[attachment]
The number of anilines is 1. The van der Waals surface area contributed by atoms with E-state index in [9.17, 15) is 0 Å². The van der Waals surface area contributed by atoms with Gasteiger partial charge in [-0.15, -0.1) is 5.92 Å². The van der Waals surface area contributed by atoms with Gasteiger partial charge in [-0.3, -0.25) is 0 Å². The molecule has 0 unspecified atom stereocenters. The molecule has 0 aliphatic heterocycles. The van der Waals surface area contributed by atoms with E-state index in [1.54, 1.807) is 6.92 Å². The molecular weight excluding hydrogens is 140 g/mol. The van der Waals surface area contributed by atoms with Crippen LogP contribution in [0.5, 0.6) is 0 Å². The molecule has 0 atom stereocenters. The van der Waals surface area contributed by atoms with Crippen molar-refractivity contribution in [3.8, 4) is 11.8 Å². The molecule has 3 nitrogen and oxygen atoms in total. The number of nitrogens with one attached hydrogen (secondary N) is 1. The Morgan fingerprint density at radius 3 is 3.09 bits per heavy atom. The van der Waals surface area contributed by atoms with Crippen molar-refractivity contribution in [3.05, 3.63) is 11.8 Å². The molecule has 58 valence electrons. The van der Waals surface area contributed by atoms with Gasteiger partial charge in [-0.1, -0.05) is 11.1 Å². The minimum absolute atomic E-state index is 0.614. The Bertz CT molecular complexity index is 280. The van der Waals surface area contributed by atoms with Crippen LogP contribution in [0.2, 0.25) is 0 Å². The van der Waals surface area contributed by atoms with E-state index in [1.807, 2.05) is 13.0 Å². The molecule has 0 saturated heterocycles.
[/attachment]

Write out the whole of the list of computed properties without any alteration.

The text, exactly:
The number of anilines is 1. The van der Waals surface area contributed by atoms with E-state index in [9.17, 15) is 0 Å². The van der Waals surface area contributed by atoms with Gasteiger partial charge in [-0.15, -0.1) is 5.92 Å². The van der Waals surface area contributed by atoms with Gasteiger partial charge in [-0.3, -0.25) is 0 Å². The molecule has 0 unspecified atom stereocenters. The molecule has 0 aliphatic heterocycles. The van der Waals surface area contributed by atoms with E-state index in [1.54, 1.807) is 6.92 Å². The molecular weight excluding hydrogens is 140 g/mol. The van der Waals surface area contributed by atoms with Crippen LogP contribution in [0.5, 0.6) is 0 Å². The molecule has 0 atom stereocenters. The van der Waals surface area contributed by atoms with Crippen molar-refractivity contribution in [3.8, 4) is 11.8 Å². The molecule has 3 nitrogen and oxygen atoms in total. The number of nitrogens with one attached hydrogen (secondary N) is 1. The Morgan fingerprint density at radius 3 is 3.09 bits per heavy atom. The van der Waals surface area contributed by atoms with Crippen molar-refractivity contribution in [3.05, 3.63) is 11.8 Å². The molecule has 58 valence electrons. The van der Waals surface area contributed by atoms with Gasteiger partial charge in [-0.1, -0.05) is 11.1 Å². The minimum absolute atomic E-state index is 0.614. The Bertz CT molecular complexity index is 280. The van der Waals surface area contributed by atoms with Crippen LogP contribution in [0.2, 0.25) is 0 Å². The van der Waals surface area contributed by atoms with E-state index in [1.807, 2.05) is 13.0 Å². The molecule has 0 saturated heterocycles.